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ACL injuries are common, yet, the are very many ways to prevent an ACL injury from happening. One unfair aspect in sports is how susceptible females are to an ACL injury compared to males. The main reason for this is the difference in the Q angle. Your Q angle is the angle from two points of your hip to your knee. For females, the angle is at a much greater slant due to their hips being set wider for child birth. On the other hand, males have a less drastic Q angle because their hips tend to be narrower. Hopefully I didn’t lose you yet, but for those of you who have no clue what you just read, I’ve provided a picture below:

There are many different ways to prevent an ACL injury. Here are the steps we recommend you should take.



The first thing we do for both male and female athletes is assess to see if their knee moves in a fashion called a valgus collapse. A valgus collapse is when the inside of the knee (medial) drops in towards the centerline of the body. If the knee or knees valgus collapse, an athlete is at high risk of an ACL injury. Let’s assume an athlete does have an apparent valgus collapse, what’s next? 

Next, we start to focus on developing & strengthening three main muscle groups; the hamstrings, VMO and leg abductors. Improving the strength of these three muscle groups is how one can start to build stability in the knee.



In the early stages of training we would start our athletes off by completing isometric HS exercises, then after a week or two progress to eccentric HS exercises and eventually move our way into concentric work.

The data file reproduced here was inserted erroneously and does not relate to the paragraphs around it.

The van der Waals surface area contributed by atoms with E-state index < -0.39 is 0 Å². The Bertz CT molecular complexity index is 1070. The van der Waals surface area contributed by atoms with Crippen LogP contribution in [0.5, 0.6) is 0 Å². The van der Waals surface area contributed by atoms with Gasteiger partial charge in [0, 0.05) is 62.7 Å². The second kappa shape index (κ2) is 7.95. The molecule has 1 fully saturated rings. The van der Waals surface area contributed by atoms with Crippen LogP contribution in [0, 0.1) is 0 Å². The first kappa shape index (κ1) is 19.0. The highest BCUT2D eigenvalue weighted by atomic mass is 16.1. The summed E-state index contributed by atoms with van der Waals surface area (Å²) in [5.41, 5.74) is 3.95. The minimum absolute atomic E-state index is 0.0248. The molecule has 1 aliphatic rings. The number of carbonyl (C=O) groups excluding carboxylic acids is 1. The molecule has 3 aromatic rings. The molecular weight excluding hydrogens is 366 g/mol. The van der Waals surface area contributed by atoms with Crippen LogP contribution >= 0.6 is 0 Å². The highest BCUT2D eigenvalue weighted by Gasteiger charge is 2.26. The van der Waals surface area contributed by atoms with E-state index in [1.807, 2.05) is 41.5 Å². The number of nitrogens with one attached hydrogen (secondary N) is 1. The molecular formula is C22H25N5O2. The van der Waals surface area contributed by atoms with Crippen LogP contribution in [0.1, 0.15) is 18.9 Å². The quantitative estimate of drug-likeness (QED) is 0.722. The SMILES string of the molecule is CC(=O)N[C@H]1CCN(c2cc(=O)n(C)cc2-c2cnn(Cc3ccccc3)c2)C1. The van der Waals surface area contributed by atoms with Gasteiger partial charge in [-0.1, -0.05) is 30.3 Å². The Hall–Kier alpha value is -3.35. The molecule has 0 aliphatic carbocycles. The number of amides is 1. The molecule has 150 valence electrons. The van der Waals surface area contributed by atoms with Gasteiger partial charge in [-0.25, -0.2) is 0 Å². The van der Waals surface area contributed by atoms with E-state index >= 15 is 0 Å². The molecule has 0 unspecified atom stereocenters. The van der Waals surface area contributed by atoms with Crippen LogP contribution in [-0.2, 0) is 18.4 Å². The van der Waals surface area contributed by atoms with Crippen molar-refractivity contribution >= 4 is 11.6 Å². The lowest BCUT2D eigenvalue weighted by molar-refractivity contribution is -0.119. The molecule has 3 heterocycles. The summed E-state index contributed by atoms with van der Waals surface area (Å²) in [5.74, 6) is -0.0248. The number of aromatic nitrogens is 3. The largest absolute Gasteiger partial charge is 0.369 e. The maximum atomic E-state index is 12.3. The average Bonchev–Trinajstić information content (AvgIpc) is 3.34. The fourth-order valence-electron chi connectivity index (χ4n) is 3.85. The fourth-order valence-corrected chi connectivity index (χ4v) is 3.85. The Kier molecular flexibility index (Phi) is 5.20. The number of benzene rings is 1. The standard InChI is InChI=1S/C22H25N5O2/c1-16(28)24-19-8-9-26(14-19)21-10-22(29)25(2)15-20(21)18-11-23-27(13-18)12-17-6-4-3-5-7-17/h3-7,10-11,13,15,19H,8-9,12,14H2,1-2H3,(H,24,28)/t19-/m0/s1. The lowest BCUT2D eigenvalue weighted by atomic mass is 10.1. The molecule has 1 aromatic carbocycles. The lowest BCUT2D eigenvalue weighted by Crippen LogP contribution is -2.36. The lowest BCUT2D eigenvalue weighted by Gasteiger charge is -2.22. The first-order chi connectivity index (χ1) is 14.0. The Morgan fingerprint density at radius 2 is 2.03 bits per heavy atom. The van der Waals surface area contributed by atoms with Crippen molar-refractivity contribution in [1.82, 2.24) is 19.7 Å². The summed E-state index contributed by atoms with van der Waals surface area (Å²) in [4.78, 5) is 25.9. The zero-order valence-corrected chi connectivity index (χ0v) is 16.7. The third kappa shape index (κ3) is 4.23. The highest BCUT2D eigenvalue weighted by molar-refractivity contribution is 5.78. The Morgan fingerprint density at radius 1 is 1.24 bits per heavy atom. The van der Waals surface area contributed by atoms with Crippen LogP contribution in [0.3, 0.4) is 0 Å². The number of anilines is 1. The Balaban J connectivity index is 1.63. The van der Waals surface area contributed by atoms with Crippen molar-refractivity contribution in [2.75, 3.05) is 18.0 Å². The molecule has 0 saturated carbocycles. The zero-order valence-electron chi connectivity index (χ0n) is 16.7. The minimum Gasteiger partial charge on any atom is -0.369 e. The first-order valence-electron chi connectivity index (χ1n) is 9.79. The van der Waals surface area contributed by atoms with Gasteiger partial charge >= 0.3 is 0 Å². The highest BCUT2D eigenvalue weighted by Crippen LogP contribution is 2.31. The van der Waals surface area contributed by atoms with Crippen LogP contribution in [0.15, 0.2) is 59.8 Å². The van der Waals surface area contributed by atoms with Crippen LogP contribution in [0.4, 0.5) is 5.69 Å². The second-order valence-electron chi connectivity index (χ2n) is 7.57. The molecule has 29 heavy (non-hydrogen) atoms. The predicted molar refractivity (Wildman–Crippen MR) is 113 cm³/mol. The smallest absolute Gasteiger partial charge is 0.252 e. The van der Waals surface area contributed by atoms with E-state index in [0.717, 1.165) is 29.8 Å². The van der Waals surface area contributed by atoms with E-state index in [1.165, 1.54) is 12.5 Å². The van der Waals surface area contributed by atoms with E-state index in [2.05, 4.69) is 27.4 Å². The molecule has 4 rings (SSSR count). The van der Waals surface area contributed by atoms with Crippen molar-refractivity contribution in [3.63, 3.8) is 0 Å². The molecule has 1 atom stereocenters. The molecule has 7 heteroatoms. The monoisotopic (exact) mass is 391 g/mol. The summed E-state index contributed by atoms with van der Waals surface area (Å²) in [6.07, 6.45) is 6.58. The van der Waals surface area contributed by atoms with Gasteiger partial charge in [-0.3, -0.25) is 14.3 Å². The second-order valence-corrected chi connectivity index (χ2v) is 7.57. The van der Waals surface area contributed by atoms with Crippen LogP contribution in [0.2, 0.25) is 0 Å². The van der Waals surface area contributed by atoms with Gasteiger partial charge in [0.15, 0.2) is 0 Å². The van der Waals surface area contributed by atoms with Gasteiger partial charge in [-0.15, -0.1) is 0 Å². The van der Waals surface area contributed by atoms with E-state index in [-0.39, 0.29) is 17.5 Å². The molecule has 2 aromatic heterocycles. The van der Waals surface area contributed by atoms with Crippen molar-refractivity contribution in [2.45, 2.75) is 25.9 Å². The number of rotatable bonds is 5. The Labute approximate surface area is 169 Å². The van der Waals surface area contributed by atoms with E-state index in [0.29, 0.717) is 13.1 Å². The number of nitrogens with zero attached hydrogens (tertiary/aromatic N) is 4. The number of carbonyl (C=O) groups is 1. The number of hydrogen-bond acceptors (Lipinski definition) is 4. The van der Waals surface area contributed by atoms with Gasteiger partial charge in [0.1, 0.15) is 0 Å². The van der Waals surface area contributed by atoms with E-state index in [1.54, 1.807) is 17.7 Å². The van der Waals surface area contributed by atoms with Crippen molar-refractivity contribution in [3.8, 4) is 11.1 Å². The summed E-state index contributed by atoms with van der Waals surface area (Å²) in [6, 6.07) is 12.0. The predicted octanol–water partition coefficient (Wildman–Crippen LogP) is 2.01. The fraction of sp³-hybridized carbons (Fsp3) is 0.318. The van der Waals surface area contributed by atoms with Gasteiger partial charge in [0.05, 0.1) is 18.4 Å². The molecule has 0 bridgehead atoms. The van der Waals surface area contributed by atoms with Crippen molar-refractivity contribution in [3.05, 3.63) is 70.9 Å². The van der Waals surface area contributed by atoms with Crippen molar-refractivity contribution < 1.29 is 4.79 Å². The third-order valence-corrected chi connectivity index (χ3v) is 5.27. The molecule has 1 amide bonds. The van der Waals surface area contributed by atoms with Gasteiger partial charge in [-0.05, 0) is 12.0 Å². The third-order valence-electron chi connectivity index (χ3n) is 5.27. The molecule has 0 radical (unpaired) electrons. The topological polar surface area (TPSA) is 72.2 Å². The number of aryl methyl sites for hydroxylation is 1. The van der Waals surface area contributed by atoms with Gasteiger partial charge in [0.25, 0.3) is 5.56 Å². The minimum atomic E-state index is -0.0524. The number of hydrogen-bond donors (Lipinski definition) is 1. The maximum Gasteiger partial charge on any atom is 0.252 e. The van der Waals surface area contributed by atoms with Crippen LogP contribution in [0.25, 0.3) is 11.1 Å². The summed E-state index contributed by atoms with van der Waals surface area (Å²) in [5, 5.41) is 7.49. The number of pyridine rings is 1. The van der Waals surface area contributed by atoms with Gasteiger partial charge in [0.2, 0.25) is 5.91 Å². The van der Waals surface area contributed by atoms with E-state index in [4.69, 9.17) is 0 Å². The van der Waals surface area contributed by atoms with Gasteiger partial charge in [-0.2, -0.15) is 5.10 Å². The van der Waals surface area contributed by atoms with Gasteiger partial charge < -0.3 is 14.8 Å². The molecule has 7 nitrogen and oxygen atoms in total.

Check out one of our top HS exercises which can be done either isometrically, eccentrically or concentrically:

VMO (Vastus Medialis Oblique):

Ones VMO is the golf ball shape muscle located on the inside of each knee. This is a part of your quad muscle group. The VMO helps to prevent the knee from Valgus Collapsing. It’s extremely important to develop this muscle in a preventative program. Take a look at our favorite VMO exercise set:


Your abductor muscles include three different muscles; the gluteus medius, gluteus minimus, and tensor fasciae latae (TFL). Not only do they move the leg away from the body, but they also help rotate the leg at the hip joint. Abductors are necessary for staying stable when walking or standing on one leg.

 Step 3 – MOVEMENTS to challenge the appropriate mechanics of one’s lower extremities: 

After we’ve assessed, developed the strength of the three muscles we talked about, we then start to challenge an athlete’s ability to decelerate properly. A test that frequents our programming is a box drop. Box drops will show us if an athlete can absorb energy correctly. Correctly, in this example, is that the athlete no longer exhibits a valgus collapse while decelerating their body. If one can absorb energy properly then we know they’ll be able to transfer that energy in a ballistic movement efficiently without risking injury. Take a look at our box drop drill we use for almost all of our athletes:

Activ8’s ACL injury Prevention recommendation:

Go to a facility that trains professional athletes and have them assess your movements prior to doing any movement drill or lower body strength based exercise. Even though your knees aren’t hurting now, you might be doing damage to them in the long run. It’s important to start training now to prevent an ACL injury in the future. Know that you move well before you start moving!

Want to become an Activ8 Athlete but don’t live in the greater San Diego area?

Check out our online training platform below and reach out to us at info@activ8athlete.com. We’re glad to spend time with you and talk about how we can create a program encompassing everything you need to train like a Pro!


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